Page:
But the funny thing about friendship is that it transcends genders; anyone can recognize the importance of an emotional bond, especially one that develops between two people who should, per fundamental human traits, be jealous of one another.
"I think it's a great example of the unique quality that two women have," Lax says. "I don't know that the relationship between two men could have sustained 30 years at the competitiveness they had with each other, and I think that's a unique women's thing. And I think women should be proud of it."
"I wasn't always around to see them up close, but they acted like anybody you know would act with each other," said Amanda Postel, a behind-the-scenes worker for Lookalike Productions. "They're actually friends, watching them interact with each other wasn't at all awkward. That was the most interesting part because they were extremely comfortable with each other. It was extremely natural, basically like watching them have a conversation."
Getting the two to open up in front of the cameras was the easy part. Naming the film well, that was pretty simple, too.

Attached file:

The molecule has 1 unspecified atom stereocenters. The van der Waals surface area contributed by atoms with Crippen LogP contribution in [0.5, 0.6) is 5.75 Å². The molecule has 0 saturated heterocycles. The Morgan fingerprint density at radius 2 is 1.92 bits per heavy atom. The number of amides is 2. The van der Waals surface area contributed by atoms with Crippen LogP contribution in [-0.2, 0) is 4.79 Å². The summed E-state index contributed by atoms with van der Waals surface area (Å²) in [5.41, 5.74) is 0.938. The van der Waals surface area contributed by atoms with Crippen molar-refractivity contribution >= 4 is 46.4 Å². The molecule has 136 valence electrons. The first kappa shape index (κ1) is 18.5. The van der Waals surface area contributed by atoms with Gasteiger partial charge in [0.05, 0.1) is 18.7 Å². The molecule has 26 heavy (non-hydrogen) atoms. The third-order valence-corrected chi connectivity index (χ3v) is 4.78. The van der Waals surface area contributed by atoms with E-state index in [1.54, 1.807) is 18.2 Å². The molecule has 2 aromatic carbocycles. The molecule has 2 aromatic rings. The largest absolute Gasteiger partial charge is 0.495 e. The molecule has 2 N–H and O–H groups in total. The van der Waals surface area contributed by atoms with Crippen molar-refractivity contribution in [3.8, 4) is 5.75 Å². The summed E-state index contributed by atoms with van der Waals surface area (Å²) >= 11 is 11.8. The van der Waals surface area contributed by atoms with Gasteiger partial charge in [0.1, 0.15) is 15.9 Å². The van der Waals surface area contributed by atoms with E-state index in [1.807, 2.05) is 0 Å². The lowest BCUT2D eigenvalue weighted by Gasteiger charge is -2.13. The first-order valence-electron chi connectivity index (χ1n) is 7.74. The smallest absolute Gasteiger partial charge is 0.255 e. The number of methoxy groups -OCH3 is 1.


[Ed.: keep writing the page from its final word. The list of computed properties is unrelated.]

"The rivalry is unmatched, the numbers speak for themselves," Lax says. "Obviously Ali-Frazier is a great rivalry, but in terms of longevity, and its meaning for women's tennis, it's definitely the greatest rivalry in tennis overall, and arguably the greatest sports rivalry in history."
It's possible that, one day, a new tandem will emerge to become the new Navratilova-Evert, a rivalry that defines a sport, a generation, even a gender, for that matter. The 80 meetings can be surpassed, the throne of "best ever" usurped. Records can be scratched out, monikers can be supplanted.
But the friendship? Now that will forever be unmatched.